The second group of aspirants are those who feed their ambition in the pursuit of tribal or sectional rights within the framework of the doctrine of equity, which posits that the locus of power at electoral intervals is, to sound legally, a a sine qua non for national law. peace and unity. They are the champions of shifting power for the good of their tribes or sections. Certainly, their qualification for leadership at the highest level is indisputable. They too have been part of the system but in the nature of our national politics, the reconfiguration of power has put them in the cold where they cling to the wind of helplessness.
The third group of aspirants are the great dreamers whose dreams of a better, more united and more prosperous nation have been stopped by lack of opportunity, for which money is needed. By throwing their hats into the ring, they’re not looking to provide comic relief; they seek to remind the nation and its leaders that a country that continues to marginalize men and women with good brains, good hearts and the patriotic zeal to make a fundamental difference in how it is governed and how its development ambitions are pursued, condemns itself to trade with jaded ideas.
In each of these groups are men pushed by groups of men who want them to run for the highest political office. “My people want me to run for president,” is a familiar mantra for those who think it makes sense for them to mask their ambition in false modesty. Of course, this is nonsense. This raises a fundamental problem in our leadership recruitment process. A man who is prepared for leadership needs no one to persuade him to seek ways and means to realize his ambition. Anyone who allows himself to be persuaded in this way does not deserve the mandate of the people because he is only obeying the dictates of others. Mental and emotional preparation is key.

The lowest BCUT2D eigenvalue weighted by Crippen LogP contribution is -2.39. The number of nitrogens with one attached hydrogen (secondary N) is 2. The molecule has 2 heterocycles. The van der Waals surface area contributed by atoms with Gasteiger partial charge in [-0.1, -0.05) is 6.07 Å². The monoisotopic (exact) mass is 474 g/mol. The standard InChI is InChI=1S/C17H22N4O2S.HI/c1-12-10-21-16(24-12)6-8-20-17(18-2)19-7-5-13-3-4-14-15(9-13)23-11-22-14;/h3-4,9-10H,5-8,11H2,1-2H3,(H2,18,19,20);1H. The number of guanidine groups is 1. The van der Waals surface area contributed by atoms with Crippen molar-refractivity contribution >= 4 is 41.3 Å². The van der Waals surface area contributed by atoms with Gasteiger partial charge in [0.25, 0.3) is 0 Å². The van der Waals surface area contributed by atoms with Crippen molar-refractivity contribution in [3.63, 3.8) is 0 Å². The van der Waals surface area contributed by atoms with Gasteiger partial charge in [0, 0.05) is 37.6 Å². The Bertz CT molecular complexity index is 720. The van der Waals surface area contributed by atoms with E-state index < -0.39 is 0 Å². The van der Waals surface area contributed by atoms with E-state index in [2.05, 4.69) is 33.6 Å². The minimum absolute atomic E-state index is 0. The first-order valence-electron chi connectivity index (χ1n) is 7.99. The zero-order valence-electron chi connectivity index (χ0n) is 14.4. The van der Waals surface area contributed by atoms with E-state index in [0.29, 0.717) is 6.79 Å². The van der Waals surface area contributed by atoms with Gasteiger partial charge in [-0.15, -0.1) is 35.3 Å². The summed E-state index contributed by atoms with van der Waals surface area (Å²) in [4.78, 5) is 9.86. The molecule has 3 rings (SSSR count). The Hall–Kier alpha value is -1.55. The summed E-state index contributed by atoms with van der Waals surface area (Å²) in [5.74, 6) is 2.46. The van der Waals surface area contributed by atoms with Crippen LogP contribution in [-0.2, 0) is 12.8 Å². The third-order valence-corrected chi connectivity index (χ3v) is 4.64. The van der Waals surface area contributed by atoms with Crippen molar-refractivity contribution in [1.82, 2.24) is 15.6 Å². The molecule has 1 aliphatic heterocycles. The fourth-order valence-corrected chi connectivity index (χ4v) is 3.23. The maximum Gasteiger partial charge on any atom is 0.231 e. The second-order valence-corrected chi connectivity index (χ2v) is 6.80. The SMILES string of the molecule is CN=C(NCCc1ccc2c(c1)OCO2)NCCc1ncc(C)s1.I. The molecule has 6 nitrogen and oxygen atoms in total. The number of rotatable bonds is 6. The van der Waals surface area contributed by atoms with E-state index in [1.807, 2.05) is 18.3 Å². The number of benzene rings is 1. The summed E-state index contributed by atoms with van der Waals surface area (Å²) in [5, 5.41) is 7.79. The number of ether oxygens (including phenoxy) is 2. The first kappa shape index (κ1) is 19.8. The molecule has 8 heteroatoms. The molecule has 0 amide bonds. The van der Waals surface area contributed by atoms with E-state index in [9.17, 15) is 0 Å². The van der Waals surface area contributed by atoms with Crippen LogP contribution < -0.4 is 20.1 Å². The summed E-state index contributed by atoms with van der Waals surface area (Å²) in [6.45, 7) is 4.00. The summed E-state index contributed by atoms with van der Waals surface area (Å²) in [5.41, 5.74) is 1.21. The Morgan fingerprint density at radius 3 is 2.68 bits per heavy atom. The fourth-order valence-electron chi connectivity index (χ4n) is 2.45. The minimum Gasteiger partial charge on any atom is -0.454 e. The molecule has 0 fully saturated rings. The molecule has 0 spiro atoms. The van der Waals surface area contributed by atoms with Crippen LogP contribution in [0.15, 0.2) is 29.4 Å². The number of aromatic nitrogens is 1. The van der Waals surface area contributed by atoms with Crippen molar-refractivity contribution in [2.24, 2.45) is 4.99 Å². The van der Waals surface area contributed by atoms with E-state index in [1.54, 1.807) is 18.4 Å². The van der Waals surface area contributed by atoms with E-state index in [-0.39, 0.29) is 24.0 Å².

In 1979, the late President Shehu Shagari laid his eyes on the Senate until he was persuaded to place them higher for the presidency. He did – and won. But it showed in the first months of his presidency. He didn’t hit the ground running because he had to look for firmer ground first. He grew up in office and became a statesman. Yet his casting in the first months of his administration left a sour taste in his mouth that lingered during his tenure. It might have been unfair, but when preparation fails to meet opportunity, luck becomes inconsistent in bestowing its favors.
If Chief Obafemi Awolowo had won the 1979 presidential election, we would have seen the difference between a man who made no secret of his ambition and convinced himself that he was the right man for the job and a man who was convinced to aim upper. He wanted to be president. He had no reason to be modest about it. He was always ready. If he had won, he would have started running even before he officially took over from General Obasanjo.
When Obasanjo, in a surprise move by the generals, returned to power 20 years after voluntarily renouncing it and bringing the soldiers back to barracks, he got on the march. At Gashua Correctional Center, he had to think a lot about where the nation was and where it should be. He was ready in case his mother’s luck put him on the way to prison in Aso Rock.
In 2015, President Buhari preferred the slow approach in building his cabinet. He wanted to put round pegs in round holes and square pegs in square holes. He slowed the momentum of his much-heralded administration. It still haunts him because a man who has come forward four times has to be prepared four times.
In less than a year, the electorate will be called upon to use its inherent political power in the ballot to decide who will take over from Buhari as the next president. Beware of aspirants who seek to mask their burning ambition with false modesty.
The next president must show that he is ready to lead and not govern the country. For our good, they ask for our mandate; for our own good, let us not accept the available as merely the desirable. Recycling is no stranger to politics, but comes a time when it is deleterious to the health and progress of politics.